50. Dong X, Zhang M, Simon MA (2014) The expectation and perceived receipt of filial piety among Chinese older adults in the Greater Chicago area. J Aging Health 26: 1225-1247.
  51. Li Y, Chi I, Krochalk PC, Xu L (2011) Widowhood, family support, and self‐rated health among older adults in China. Int J Soc Welf 20 Supplement s1: S72-S85.
  52. Fulmer T, Paveza G, VandeWeerd C, Fairchild S, Guadagno L, et al. (2005) Dyadic vulnerability and risk profiling for elder neglect. Gerontologist 45: 525-534.
  53. Gu D, Dupre ME, Warner DF, Zeng Y (2009) Changing health status and health expectancies among older adults in China: gender differences from 1992 to 2002. Soc Sci Med 68: 2170-2179.
  54. Liang Y, Song A, Du S, Guralnik JM, Qiu C (2014) Trends in disability in activities of daily living among Chinese older adults, 1997-2006: the China Health and Nutrition Survey. J Gerontol A Biol Sci Med Sci 70: 739-745.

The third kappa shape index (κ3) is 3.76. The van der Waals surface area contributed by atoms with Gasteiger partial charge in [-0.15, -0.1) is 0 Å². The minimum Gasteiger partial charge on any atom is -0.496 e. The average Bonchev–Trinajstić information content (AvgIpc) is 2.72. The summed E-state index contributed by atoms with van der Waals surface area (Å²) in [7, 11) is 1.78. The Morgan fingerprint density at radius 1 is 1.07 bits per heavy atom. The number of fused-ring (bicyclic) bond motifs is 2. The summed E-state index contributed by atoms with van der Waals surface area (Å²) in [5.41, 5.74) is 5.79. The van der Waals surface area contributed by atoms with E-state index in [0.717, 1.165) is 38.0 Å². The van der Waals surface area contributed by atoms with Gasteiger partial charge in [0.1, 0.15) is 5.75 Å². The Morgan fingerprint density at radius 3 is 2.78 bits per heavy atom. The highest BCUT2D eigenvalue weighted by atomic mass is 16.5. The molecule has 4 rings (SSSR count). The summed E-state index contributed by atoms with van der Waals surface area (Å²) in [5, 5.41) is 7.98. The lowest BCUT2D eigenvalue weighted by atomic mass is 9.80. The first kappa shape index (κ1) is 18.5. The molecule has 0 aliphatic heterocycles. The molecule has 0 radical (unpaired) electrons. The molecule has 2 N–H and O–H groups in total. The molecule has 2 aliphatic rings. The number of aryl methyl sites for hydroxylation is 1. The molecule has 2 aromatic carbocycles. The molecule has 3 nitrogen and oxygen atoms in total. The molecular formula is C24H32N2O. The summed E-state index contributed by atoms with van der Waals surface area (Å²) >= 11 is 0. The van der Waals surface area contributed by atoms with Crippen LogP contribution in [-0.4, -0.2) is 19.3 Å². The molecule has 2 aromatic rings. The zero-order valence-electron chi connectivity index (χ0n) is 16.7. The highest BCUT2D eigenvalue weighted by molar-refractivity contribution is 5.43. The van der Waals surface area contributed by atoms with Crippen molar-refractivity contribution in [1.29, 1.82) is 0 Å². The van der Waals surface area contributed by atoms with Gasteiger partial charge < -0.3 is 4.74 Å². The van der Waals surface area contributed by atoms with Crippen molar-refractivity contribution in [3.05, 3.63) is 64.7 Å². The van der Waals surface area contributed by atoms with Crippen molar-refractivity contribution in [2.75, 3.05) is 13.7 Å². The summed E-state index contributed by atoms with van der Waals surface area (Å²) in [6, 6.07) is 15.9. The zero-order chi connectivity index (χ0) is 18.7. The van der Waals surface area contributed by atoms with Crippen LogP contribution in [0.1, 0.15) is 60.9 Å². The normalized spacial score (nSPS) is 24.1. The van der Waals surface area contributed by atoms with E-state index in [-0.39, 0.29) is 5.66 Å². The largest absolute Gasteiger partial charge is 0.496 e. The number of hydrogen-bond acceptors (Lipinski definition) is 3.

55. Welmer AK, Liang Y, Angleman S, Santoni G, Yan Z, et al. (2014) Vascular risk factor burden, atherosclerosis, and functional dependence in old age: a population-based study. Int J Behav Med 21: 597-604.
  56. Dong X, Chang ES, Simon M (2014) Physical function assessment in a community-dwelling population of US Chinese older adults. J Gerontol A Biol Sci Med Sci 69 (Suppl 2): S31-S38.
  57. Yang M, Jiang J, Li H1, Wu H, Dong B (2015) Association between waist circumference and self‐reported disability among Chinese adults aged 90 years and older. Geriatr Gerontol Int 15: 1249-1257.
  58. Yang M, Ding X, Luo L, Hao Q, Dong B (2014) Disability associated with obesity, dynapenia and dynapenic-obesity in Chinese older adults. J Am Med Dir Assoc 15: 150.